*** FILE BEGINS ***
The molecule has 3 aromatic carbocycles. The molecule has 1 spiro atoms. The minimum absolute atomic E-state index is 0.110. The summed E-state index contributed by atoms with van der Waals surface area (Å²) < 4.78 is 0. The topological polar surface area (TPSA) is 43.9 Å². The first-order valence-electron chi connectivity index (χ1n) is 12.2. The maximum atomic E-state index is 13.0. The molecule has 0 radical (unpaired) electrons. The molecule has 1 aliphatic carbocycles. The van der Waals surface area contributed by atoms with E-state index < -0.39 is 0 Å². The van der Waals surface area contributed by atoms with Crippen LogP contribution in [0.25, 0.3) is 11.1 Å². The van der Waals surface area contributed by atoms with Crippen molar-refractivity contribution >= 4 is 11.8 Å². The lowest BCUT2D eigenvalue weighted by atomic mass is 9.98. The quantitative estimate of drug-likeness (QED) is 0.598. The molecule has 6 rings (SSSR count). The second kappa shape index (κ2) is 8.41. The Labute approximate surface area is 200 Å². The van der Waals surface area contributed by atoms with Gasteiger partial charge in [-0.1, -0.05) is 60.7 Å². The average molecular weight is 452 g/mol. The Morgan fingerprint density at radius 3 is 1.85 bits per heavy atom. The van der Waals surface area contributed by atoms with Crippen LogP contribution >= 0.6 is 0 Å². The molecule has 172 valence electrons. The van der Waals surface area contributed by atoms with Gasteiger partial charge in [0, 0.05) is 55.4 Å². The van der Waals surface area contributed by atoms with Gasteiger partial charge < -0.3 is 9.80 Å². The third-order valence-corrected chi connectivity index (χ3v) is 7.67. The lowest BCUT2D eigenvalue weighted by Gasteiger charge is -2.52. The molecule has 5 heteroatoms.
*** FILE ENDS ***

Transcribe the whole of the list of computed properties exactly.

The molecule has 3 aromatic carbocycles. The molecule has 1 spiro atoms. The minimum absolute atomic E-state index is 0.110. The summed E-state index contributed by atoms with van der Waals surface area (Å²) < 4.78 is 0. The topological polar surface area (TPSA) is 43.9 Å². The first-order valence-electron chi connectivity index (χ1n) is 12.2. The maximum atomic E-state index is 13.0. The molecule has 0 radical (unpaired) electrons. The molecule has 1 aliphatic carbocycles. The van der Waals surface area contributed by atoms with E-state index < -0.39 is 0 Å². The van der Waals surface area contributed by atoms with Crippen LogP contribution in [0.25, 0.3) is 11.1 Å². The van der Waals surface area contributed by atoms with Crippen molar-refractivity contribution >= 4 is 11.8 Å². The lowest BCUT2D eigenvalue weighted by atomic mass is 9.98. The quantitative estimate of drug-likeness (QED) is 0.598. The molecule has 6 rings (SSSR count). The second kappa shape index (κ2) is 8.41. The Labute approximate surface area is 200 Å². The van der Waals surface area contributed by atoms with Gasteiger partial charge in [-0.1, -0.05) is 60.7 Å². The average molecular weight is 452 g/mol. The Morgan fingerprint density at radius 3 is 1.85 bits per heavy atom. The van der Waals surface area contributed by atoms with Crippen LogP contribution >= 0.6 is 0 Å². The molecule has 172 valence electrons. The van der Waals surface area contributed by atoms with Gasteiger partial charge in [0, 0.05) is 55.4 Å². The van der Waals surface area contributed by atoms with Gasteiger partial charge < -0.3 is 9.80 Å². The third-order valence-corrected chi connectivity index (χ3v) is 7.67. The lowest BCUT2D eigenvalue weighted by Gasteiger charge is -2.52. The molecule has 5 heteroatoms.